Cattle marts: Record level of spring beef supply hits prices

The pressure on beef prices at the factories has continued to erode returns for farmers this week, with the intake at remaining very strong, setting a new February record.

Processors easing back the quoted prices for both steers and heifers as much as 5 cents/kg is mounting pressure on beef farm profitability, approaching the normal peak of spring finishing, with returns being undermined by the very strong year-to-date supply.

Base prices offered for steers slipped to 370 cents/kg at a number of plants this week, while a base of 375 cents/kg was still available at others for the opening days of trading this week, at least.

There were some reports of up to 380 cents/kg being paid, but it is much more of a struggle this week.

Heifer prices are following the same trend, with a base of 380 cents/kg at the bottom of the trade.

However, it does appear to be a little easier to get something extra, 385 cents/kg, or in some cases up to 390 cents/kg, for heifers than for steers.

There is no change in cow prices.

Prices for O/P-grade cows range from 290 to 315 cents/kg, with the quality R-grade cows making up to 340 cents/kg, as the gao between cow prices and prime steer beef prices continues to narrow.

The intake at the factories last week was more like a peak autumn supply in a strong year than that of mid-February.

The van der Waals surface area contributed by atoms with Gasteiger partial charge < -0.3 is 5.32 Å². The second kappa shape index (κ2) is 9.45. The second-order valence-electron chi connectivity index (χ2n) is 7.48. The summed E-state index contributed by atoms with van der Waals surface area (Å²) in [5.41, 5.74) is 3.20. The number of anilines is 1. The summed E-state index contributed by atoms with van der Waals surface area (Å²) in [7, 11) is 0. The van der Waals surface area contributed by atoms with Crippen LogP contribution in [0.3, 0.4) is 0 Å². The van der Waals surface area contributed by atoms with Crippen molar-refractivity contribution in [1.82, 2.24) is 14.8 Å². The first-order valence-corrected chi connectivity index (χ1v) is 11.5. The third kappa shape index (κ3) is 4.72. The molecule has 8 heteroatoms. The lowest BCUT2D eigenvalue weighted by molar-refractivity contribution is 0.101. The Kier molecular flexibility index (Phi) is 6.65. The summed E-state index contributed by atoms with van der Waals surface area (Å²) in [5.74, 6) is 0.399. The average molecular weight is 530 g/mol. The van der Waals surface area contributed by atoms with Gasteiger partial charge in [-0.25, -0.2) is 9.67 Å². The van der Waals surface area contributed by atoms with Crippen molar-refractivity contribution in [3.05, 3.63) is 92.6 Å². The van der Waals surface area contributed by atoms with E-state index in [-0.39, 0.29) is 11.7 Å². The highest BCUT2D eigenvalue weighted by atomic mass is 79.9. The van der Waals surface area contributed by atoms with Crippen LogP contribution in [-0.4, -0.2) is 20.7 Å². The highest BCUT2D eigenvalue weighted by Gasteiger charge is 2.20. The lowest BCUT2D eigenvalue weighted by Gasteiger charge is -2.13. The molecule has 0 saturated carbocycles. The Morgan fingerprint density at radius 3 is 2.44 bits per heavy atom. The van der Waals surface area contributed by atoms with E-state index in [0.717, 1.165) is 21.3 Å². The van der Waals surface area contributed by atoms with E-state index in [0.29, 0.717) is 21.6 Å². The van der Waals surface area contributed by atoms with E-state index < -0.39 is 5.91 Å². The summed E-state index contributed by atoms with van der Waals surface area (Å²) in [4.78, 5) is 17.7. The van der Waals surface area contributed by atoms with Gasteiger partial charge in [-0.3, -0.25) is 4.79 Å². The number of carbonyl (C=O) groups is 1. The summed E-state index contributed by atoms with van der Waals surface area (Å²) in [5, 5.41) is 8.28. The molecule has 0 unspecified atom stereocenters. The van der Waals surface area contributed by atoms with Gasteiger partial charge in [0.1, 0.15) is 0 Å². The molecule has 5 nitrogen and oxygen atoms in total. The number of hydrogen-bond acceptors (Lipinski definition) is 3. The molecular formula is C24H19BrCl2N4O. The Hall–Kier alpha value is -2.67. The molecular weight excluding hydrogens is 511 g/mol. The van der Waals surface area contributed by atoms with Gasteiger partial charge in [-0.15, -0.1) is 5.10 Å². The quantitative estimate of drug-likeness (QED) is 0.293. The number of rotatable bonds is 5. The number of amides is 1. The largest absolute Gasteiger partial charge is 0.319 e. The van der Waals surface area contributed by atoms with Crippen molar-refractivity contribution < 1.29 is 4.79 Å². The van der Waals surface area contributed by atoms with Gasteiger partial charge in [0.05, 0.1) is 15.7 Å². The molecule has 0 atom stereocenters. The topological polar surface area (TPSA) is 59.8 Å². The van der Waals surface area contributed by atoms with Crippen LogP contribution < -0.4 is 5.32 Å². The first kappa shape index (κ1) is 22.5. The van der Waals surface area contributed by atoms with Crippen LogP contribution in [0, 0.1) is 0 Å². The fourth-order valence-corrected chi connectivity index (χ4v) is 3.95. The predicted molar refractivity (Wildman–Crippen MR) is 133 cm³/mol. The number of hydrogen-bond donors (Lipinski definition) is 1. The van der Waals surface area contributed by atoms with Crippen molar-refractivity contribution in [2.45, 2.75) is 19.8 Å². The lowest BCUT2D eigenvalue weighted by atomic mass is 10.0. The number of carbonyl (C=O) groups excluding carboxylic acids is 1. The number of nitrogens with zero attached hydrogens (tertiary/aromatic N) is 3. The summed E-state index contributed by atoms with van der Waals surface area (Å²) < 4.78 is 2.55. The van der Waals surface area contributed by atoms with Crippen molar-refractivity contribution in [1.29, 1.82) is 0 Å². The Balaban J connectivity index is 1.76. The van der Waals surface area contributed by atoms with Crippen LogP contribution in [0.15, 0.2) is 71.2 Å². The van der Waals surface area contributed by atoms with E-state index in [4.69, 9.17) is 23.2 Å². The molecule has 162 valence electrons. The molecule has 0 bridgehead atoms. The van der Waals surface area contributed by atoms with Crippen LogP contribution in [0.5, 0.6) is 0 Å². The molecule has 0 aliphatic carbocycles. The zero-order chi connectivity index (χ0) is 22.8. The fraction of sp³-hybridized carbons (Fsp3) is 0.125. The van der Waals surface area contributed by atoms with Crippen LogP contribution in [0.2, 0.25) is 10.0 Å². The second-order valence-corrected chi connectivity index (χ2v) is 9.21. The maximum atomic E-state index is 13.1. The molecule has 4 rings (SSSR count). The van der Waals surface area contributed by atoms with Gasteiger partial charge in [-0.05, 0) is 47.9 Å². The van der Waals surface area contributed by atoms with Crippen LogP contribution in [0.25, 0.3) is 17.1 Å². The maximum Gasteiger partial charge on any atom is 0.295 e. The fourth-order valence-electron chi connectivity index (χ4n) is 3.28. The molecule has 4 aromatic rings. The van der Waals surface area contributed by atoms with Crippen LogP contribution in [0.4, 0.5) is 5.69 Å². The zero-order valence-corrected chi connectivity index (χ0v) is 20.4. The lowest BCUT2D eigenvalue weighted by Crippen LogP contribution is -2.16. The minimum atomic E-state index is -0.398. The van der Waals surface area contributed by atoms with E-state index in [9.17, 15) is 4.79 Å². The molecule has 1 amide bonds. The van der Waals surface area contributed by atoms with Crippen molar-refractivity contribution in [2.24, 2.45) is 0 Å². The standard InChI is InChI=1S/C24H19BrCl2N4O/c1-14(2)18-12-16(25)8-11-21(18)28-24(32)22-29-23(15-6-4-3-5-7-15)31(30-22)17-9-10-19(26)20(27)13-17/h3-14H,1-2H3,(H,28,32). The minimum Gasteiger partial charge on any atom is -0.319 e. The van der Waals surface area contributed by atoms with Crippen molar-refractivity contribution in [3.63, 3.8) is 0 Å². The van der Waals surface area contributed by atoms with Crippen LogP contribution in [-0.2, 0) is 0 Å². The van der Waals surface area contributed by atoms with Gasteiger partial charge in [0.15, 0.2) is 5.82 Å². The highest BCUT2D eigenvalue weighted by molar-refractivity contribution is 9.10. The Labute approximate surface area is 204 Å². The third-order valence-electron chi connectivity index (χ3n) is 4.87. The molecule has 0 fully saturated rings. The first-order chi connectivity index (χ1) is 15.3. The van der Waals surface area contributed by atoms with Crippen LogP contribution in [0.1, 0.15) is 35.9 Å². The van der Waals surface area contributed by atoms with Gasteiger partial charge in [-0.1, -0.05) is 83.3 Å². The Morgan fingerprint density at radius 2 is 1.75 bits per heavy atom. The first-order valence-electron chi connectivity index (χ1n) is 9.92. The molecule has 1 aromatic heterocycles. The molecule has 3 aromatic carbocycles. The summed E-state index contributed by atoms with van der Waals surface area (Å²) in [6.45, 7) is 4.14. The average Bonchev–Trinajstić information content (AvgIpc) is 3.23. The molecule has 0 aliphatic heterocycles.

It topped 35,250 head, which is more than enough to leave the processors in a very strong position to dictate the trading terms.

At that level of supply, there is very little bargaining strength left for farmers to negotiate on price, if they want to clear their sheds.

Heading for 36,000 head, the weekly intake has set a new record for February, and we could be on course for a new record for the overall spring kill.

The last time the weekly spring intake reached these levels was in April, 2006.

In the UK, the beef trade continued steady over the past week, with strong supply being offset by good demand, particularly at retail level. 

Prices for R4L-grade steers averaged 362.8 pence/kg, which was equivalent to 447 cent/kg (at €1 to 85p sterling, and with VAT included).

On the continent, the beef market in France remained unchanged from previous weeks and continued to be dominated by domestic product, with the trading strongest for offal products.

In Italy, the market has remained stagnant, with little change in prices or demand.


Failed at your resolutions already? Here’s why you should be setting goals instead

As Sarah Michelle Gellar tries Tabata for the first time, what is this 4-minute workout?

Liechtenstein turns 300 – 7 reasons to make this alpine micro-state your next destination

Specs in focus: A nostalgic look back at how glasses became a centrepiece of style

More From The Irish Examiner